Cabinet de curiosités
A self-taught artist from Iran, Bahman learned to paint by studying the works of ancient masters. His unique style is influenced by esotericism, mysticism, Greek mythology, Christianity, and the relics of past civilizations. The leitmotivs of death and redemption pervade his work, such as in the paintings Death and the Maidens, The Adoration, and The Lovers. Carved metal, gold, fabric, feathers, and rhinestones reflecting light elevate them into dynamic, eye-catching masterpieces. Other paintings draw from cabinet de curiosités, popular from the sixteenth century to the end of the nineteenth century, in which portraits, taxidermied butterflies and birds of paradise, carved netsukes, and other small novelties were exhibited inside glass cases.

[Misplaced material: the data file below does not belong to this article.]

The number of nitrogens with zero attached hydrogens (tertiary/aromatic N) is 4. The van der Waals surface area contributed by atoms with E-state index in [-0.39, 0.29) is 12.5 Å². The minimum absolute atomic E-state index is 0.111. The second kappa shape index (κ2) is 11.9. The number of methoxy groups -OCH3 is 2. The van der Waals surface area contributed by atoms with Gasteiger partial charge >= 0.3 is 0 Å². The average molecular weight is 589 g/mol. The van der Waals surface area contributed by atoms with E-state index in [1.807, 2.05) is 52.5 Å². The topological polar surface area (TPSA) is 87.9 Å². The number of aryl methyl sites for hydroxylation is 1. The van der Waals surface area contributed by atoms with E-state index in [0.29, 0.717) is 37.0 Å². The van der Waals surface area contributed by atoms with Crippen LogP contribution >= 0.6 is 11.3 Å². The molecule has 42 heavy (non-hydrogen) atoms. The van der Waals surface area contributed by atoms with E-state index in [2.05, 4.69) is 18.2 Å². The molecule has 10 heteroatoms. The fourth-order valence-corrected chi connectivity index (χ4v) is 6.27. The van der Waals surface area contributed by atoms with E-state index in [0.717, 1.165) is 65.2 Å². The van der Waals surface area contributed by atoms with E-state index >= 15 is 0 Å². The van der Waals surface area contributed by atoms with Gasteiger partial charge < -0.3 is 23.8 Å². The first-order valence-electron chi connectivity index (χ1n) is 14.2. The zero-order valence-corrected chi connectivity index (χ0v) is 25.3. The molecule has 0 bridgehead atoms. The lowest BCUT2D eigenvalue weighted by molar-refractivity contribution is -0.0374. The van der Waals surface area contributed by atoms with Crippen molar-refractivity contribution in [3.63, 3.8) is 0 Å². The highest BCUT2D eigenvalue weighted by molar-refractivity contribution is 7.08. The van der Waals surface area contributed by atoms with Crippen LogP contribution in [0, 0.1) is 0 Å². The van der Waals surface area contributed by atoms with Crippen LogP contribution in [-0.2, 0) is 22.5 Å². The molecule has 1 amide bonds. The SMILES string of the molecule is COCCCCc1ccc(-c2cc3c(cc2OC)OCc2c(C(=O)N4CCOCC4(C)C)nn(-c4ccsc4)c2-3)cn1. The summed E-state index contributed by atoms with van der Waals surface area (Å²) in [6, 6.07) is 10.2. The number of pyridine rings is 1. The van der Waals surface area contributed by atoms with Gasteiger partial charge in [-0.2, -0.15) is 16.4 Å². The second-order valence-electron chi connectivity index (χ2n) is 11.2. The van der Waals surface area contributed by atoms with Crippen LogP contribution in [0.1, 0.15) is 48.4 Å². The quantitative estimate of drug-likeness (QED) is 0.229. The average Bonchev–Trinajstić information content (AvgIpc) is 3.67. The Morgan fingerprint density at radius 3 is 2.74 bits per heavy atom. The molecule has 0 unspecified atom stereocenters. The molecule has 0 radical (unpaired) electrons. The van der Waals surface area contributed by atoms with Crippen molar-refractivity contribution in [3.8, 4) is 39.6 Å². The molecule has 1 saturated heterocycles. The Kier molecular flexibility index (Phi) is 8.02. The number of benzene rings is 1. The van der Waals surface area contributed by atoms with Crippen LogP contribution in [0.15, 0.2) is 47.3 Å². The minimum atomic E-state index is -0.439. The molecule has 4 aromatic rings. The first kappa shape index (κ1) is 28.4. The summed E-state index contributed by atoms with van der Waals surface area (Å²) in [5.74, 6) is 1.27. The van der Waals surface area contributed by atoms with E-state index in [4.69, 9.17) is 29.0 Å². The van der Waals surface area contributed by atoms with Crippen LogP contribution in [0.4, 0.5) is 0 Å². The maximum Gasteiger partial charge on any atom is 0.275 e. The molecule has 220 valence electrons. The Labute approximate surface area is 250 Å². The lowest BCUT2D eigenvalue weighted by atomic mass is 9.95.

Bahman considers his style “an artistic melting pot” that follows no logic other than the final harmony of the painting. Though he is inspired by antiquity, Bahman regards each of his paintings as a new beginning.